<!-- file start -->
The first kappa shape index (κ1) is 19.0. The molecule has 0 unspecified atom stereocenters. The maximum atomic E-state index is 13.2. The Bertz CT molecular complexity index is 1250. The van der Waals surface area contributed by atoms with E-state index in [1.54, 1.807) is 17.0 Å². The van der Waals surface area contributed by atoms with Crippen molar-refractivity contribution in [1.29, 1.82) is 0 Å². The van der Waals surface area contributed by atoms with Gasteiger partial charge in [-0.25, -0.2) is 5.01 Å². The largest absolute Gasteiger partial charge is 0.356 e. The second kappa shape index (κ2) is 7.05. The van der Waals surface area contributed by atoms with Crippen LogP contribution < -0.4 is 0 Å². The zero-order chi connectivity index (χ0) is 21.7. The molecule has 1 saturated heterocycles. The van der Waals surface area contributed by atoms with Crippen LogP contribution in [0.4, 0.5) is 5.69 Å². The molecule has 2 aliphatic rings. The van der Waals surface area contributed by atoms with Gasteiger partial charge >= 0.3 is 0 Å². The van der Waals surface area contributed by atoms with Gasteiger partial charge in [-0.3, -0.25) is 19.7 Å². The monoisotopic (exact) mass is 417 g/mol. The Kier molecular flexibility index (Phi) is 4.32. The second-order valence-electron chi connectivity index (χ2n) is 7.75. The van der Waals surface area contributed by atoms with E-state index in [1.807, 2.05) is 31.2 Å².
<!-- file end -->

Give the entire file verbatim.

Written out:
The first kappa shape index (κ1) is 19.0. The molecule has 0 unspecified atom stereocenters. The maximum atomic E-state index is 13.2. The Bertz CT molecular complexity index is 1250. The van der Waals surface area contributed by atoms with E-state index in [1.54, 1.807) is 17.0 Å². The van der Waals surface area contributed by atoms with Crippen molar-refractivity contribution in [1.29, 1.82) is 0 Å². The van der Waals surface area contributed by atoms with Gasteiger partial charge in [-0.25, -0.2) is 5.01 Å². The largest absolute Gasteiger partial charge is 0.356 e. The second kappa shape index (κ2) is 7.05. The van der Waals surface area contributed by atoms with Crippen LogP contribution < -0.4 is 0 Å². The zero-order chi connectivity index (χ0) is 21.7. The molecule has 1 saturated heterocycles. The van der Waals surface area contributed by atoms with Crippen LogP contribution in [0.4, 0.5) is 5.69 Å². The molecule has 2 aliphatic rings. The van der Waals surface area contributed by atoms with Gasteiger partial charge >= 0.3 is 0 Å². The van der Waals surface area contributed by atoms with Gasteiger partial charge in [-0.3, -0.25) is 19.7 Å². The monoisotopic (exact) mass is 417 g/mol. The Kier molecular flexibility index (Phi) is 4.32. The second-order valence-electron chi connectivity index (χ2n) is 7.75. The van der Waals surface area contributed by atoms with E-state index in [1.807, 2.05) is 31.2 Å².